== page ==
Today is D-Day
Operation Overlord is the largest military campaign in history:
Operation Overlord, the Allied codename for the invasion of Normandy, involved more than 150,000 men and 5,000 ships. It consisted of American, British, Canadian, Polish, and Free French Armies under command of General Eisenhower, the Supreme Commander of the Allied Expeditionary Force (the choice of Eisenhower was officially made by President Roosevelt in December 1943, and agreed upon by the British).
. . .
The Allied landings consisted of 5 major areas of beach operations in addition to 3 airborne drop zones (parachute and glider). The U.S. forces were concentrated on the western landings, while the British and Canadians were concentrated in the central and eastern landings. The U.S. Airborne divisions (82nd and 101st) were to secure inland objectives approximately 5 miles inland opposite the Utah landings, while the 6th British Airborne division would form the most eastern extent of the invasion by securing the bridges over the Orne river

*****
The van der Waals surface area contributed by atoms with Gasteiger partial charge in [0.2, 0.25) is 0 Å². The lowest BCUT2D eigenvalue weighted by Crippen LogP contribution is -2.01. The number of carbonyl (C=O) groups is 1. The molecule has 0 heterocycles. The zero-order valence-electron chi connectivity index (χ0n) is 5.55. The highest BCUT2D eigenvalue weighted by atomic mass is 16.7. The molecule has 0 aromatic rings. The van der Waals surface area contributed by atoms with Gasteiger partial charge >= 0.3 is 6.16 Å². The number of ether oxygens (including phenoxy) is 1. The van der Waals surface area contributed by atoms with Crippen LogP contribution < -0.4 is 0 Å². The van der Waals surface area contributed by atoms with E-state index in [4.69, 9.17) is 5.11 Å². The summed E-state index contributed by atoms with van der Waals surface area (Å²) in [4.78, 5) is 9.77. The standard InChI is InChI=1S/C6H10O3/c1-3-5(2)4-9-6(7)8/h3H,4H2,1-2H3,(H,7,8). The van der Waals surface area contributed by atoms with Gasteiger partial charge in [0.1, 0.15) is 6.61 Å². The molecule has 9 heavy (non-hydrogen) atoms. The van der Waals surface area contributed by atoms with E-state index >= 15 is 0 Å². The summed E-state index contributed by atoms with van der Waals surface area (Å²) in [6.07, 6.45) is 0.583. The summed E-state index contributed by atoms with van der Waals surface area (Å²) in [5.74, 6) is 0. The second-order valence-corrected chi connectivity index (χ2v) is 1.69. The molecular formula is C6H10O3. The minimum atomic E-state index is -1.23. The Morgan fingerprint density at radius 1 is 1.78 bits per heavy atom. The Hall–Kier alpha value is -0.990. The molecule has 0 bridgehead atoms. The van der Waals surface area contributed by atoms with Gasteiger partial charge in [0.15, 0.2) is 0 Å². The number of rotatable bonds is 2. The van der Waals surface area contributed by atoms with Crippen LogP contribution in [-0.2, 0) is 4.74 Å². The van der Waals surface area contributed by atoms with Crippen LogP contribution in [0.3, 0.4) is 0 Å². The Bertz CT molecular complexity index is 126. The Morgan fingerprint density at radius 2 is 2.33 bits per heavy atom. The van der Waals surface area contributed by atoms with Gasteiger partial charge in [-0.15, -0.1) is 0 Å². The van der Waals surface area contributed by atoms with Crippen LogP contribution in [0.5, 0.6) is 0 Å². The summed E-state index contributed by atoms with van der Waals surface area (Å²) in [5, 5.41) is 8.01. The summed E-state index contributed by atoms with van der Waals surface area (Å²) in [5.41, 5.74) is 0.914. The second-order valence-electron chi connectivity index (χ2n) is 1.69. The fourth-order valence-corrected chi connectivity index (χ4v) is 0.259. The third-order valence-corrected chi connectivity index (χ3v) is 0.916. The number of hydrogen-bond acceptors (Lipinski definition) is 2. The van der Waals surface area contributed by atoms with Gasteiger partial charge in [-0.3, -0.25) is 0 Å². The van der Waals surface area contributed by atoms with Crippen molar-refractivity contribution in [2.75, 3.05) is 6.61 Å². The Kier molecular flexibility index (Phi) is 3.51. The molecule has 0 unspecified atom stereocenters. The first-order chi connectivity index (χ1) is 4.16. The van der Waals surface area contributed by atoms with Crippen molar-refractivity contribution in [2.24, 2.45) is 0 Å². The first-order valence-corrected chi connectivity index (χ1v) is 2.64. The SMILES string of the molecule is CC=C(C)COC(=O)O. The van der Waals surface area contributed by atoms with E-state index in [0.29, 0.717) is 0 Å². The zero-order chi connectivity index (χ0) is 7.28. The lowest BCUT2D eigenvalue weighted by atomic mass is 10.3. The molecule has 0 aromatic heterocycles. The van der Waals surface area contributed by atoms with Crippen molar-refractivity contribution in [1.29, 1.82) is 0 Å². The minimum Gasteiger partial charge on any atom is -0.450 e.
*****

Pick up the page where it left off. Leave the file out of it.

A History of D-Day and Military History on Line are two excellent resources for a comprehensive overview of D-day. The brilliant Kathleen Nelson is doing an hour-by-hour account of D-Day in her site. Blackfive has a comprehensive list of blogs posting on D-Day.
The death toll in that one day counted 12,000 Allies — on “Bloody Omaha” alone, 3,000 Americans lay dead — 7,000 Germans and 20,000 French civilians. D-Day was a pivotal battle for the struggle against totalitarianism.
John O’Sullivan remembers a D-Day conmemoration,
The D-Day ceremony is the remembrance of a common American struggle — one shared, to be sure, with British and Canadian allies, but reminding Americans of their common history and destiny.
Twenty years ago Ronald Reagan, in his speech to a group of World War II Veterans at Pointe du Hoc, France said,
His words resonate today.